Published Online: January 29, 1997

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Conflicting Health Needs Put Student, Teacher at Odds

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What do school officials do when faced with choosing between the health needs of a student and those of a teacher? In the case of one Michigan district, officials recently faced, and resolved, the dilemma before the matter spilled over into a courtroom.

Susan Cares is a substitute teacher for the 1,200-student Jonesville Community School District in the town of the same name about 80 miles south of Lansing. She also has muscular dystrophy and needs to use a service dog on school grounds. But the animal poses a health risk to a student who is severely asthmatic, according to his doctor.

The male student, whose name was withheld by the district, is an 11th grader at Jonesville High School. Ms. Cares recently received a teaching assignment at the school, her alma mater.

The youth's parents complained to school officials that the presence of Ms. Cares' Labrador retriever would cause their son to suffer a severe asthma attack.

The district has helped accommodate the asthmatic student for a number of years, said Superintendent Daniel M. Woodward. Officials have taken other animals, such as hamsters and gerbils, out of classrooms to protect him.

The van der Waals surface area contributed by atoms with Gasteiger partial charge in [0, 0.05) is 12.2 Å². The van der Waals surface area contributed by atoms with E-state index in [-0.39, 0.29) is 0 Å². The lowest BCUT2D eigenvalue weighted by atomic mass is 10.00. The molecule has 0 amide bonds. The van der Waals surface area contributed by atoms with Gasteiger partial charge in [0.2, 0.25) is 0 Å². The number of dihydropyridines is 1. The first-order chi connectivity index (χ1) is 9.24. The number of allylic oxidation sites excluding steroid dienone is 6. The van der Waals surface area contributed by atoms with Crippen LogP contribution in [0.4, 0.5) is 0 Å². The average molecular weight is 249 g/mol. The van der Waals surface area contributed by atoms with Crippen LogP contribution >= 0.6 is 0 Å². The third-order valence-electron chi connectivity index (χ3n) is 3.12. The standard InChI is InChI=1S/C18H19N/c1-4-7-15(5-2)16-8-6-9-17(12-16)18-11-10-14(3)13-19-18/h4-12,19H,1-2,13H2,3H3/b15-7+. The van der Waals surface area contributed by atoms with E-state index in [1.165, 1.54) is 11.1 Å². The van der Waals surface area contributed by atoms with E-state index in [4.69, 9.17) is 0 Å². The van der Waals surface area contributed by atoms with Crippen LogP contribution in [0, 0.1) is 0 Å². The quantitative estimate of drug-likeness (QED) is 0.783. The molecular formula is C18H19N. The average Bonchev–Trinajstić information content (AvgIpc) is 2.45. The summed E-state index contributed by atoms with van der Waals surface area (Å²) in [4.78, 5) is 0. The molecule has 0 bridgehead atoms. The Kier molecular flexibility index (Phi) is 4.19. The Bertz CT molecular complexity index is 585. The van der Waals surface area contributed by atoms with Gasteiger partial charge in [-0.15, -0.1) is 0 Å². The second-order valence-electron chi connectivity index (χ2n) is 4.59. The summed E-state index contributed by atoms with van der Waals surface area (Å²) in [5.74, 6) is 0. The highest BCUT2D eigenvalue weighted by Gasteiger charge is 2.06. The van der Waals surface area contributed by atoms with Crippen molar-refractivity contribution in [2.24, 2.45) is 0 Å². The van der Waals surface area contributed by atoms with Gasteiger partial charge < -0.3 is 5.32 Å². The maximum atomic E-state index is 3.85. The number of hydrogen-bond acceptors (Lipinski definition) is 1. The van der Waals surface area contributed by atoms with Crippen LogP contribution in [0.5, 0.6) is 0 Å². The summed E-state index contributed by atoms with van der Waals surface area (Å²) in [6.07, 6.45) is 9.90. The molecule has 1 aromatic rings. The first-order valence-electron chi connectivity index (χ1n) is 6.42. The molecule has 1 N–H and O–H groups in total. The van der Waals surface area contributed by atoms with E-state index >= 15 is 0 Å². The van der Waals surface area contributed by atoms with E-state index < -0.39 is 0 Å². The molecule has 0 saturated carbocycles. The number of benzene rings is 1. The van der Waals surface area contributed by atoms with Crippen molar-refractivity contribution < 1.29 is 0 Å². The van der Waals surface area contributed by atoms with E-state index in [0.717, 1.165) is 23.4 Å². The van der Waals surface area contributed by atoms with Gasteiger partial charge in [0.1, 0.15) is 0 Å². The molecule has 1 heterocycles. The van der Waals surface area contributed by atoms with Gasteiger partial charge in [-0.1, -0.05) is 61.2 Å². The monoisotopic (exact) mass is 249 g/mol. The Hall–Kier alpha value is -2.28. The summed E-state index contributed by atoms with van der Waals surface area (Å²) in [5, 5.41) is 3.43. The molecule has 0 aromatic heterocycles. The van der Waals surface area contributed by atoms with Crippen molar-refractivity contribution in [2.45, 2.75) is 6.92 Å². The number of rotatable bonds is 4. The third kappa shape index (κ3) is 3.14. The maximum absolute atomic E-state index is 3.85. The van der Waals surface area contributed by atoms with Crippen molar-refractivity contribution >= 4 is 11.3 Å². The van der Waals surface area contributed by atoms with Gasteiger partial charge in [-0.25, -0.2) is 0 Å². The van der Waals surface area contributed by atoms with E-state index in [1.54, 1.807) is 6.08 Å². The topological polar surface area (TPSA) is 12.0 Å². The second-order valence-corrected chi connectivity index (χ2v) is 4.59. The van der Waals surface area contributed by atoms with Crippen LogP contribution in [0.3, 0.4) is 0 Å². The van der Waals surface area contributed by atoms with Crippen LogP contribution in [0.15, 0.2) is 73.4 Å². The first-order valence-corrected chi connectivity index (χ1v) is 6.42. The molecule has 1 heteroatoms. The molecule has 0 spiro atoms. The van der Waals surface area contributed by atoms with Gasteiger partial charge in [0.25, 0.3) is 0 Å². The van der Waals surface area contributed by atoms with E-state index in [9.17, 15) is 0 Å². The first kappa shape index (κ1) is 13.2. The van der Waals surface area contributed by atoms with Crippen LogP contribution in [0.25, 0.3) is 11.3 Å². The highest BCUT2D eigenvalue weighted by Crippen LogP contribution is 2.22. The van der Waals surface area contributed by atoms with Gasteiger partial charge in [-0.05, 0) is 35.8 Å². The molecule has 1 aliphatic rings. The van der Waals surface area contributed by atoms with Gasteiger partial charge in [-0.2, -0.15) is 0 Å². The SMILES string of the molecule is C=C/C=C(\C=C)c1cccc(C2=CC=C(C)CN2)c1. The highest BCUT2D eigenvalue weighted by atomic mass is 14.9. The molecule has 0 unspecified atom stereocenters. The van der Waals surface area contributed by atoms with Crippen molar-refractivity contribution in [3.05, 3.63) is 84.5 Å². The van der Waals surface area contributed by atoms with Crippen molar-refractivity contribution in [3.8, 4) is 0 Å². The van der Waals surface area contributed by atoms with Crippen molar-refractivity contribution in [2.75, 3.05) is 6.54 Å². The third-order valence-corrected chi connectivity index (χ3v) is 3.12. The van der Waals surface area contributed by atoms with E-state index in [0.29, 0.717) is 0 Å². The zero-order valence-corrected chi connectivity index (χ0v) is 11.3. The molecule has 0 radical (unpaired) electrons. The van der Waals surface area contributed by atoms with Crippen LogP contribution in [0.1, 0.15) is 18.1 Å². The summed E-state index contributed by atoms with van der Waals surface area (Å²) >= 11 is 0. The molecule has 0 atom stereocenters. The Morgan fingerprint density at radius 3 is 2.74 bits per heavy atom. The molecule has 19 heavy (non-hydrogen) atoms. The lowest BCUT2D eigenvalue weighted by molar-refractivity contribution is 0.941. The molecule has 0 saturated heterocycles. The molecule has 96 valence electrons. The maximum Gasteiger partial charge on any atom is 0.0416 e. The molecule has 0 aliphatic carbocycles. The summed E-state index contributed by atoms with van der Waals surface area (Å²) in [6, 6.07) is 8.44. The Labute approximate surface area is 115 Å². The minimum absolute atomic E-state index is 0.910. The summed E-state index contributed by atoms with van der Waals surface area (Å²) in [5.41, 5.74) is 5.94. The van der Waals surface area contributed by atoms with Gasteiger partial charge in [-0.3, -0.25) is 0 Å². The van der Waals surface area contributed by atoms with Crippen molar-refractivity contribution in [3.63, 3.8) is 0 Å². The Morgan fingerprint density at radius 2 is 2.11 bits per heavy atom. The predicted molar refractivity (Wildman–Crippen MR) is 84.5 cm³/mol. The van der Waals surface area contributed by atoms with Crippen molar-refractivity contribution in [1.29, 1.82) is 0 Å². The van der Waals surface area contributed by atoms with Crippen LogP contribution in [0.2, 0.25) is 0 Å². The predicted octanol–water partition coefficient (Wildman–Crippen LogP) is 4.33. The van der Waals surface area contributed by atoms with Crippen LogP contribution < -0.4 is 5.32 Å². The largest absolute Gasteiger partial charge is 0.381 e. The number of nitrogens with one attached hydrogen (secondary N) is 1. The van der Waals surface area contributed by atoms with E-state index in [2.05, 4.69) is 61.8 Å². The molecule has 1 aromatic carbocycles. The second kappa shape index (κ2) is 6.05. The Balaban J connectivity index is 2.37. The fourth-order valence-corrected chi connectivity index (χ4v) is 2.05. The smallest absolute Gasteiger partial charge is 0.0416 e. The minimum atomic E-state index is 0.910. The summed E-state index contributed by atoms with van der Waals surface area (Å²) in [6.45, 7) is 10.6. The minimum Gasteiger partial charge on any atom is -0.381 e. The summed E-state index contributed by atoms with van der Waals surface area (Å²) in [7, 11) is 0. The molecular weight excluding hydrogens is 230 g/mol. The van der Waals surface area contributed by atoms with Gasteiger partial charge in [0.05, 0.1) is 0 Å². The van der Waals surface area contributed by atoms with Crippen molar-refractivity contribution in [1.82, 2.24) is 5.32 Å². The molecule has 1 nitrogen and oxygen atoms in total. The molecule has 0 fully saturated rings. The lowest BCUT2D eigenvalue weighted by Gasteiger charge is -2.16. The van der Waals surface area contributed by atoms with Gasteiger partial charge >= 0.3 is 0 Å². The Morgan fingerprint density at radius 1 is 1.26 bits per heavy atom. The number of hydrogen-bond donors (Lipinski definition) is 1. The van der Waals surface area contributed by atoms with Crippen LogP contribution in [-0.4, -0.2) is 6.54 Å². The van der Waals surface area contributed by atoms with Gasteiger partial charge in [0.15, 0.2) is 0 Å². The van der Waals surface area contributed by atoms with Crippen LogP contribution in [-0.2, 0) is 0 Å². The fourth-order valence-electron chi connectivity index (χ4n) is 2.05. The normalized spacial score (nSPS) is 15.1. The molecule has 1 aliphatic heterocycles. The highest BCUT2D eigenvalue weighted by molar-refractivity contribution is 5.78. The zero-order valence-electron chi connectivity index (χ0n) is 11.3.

According to the teenager's allergist, Dr. James McDonald, the student is so allergic to animal fur that just being in the same building can trigger an attack.

Linda Bleimehl, a spokeswoman for the Milwaukee-based American Academy of Allergy, Asthma, and Immunology, said that 15 percent of the population suffers from cat or dog allergies. For asthmatics, the number rises to 20 to 30 percent, she said.

Opening Doors

But Ms. Cares also needs some accommodation. She uses her dog to perform tasks such as turning on lights or opening classroom doors because she doesn't have the strength to tackle them herself.

The dog "pulls Susan along in her manual wheelchair, props her up in her chair if she slumps down, or answers the phone," said Michael Sapp, the chief operating officer of Paws With a Cause. The Byron Center, Mich.-based nonprofit group trains animals to assist the disabled. It has 1,200 dogs in homes around the country, including the dog it placed with Ms. Cares eight months ago.

Although the Labrador's chores may seem menial, Mr. Sapp said, her absence can have serious implications for Ms. Cares. Several weeks ago, Ms. Cares voluntarily left the dog at home while the situation was being negotiated, and got stuck outside a school building in the cold until someone saw her and let her in. Ms. Cares could not open the door, a task the dog could have performed for her.

At least for now, the issue has been settled. The teacher decided this month that she would not bring the dog to the high school. For its part, the district has agreed to provide Ms. Cares with an aide to help with the school tasks that her dog would normally do.

Mr. Woodward said he was happy that a resolution was reached without legal action. "We tried to help everyone as well as we knew how," he said.

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